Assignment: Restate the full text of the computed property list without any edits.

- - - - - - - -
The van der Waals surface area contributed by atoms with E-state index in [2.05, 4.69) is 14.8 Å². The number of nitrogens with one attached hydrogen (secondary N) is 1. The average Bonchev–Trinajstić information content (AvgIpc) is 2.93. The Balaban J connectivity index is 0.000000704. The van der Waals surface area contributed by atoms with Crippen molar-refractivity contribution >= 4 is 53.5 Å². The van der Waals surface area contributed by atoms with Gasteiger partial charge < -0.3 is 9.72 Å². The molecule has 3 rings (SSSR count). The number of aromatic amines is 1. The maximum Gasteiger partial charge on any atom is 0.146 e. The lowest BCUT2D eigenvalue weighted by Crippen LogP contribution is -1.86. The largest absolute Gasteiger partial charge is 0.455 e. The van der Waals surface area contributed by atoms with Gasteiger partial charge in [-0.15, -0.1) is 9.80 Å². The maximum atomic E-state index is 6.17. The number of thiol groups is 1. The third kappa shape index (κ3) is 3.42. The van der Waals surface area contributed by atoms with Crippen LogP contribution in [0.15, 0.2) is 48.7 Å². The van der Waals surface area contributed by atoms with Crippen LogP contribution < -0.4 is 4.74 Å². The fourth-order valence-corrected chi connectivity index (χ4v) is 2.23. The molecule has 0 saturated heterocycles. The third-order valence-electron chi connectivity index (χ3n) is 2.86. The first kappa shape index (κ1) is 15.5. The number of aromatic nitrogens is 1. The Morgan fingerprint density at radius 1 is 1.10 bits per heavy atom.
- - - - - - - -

The van der Waals surface area contributed by atoms with E-state index in [2.05, 4.69) is 14.8 Å². The number of nitrogens with one attached hydrogen (secondary N) is 1. The average Bonchev–Trinajstić information content (AvgIpc) is 2.93. The Balaban J connectivity index is 0.000000704. The van der Waals surface area contributed by atoms with Crippen molar-refractivity contribution >= 4 is 53.5 Å². The van der Waals surface area contributed by atoms with Gasteiger partial charge < -0.3 is 9.72 Å². The molecule has 3 rings (SSSR count). The number of aromatic amines is 1. The maximum Gasteiger partial charge on any atom is 0.146 e. The lowest BCUT2D eigenvalue weighted by Crippen LogP contribution is -1.86. The largest absolute Gasteiger partial charge is 0.455 e. The van der Waals surface area contributed by atoms with Gasteiger partial charge in [-0.15, -0.1) is 9.80 Å². The maximum atomic E-state index is 6.17. The number of thiol groups is 1. The third kappa shape index (κ3) is 3.42. The van der Waals surface area contributed by atoms with Crippen LogP contribution in [0.15, 0.2) is 48.7 Å². The van der Waals surface area contributed by atoms with Crippen LogP contribution < -0.4 is 4.74 Å². The fourth-order valence-corrected chi connectivity index (χ4v) is 2.23. The molecule has 0 saturated heterocycles. The third-order valence-electron chi connectivity index (χ3n) is 2.86. The first kappa shape index (κ1) is 15.5. The number of aromatic nitrogens is 1. The Morgan fingerprint density at radius 1 is 1.10 bits per heavy atom.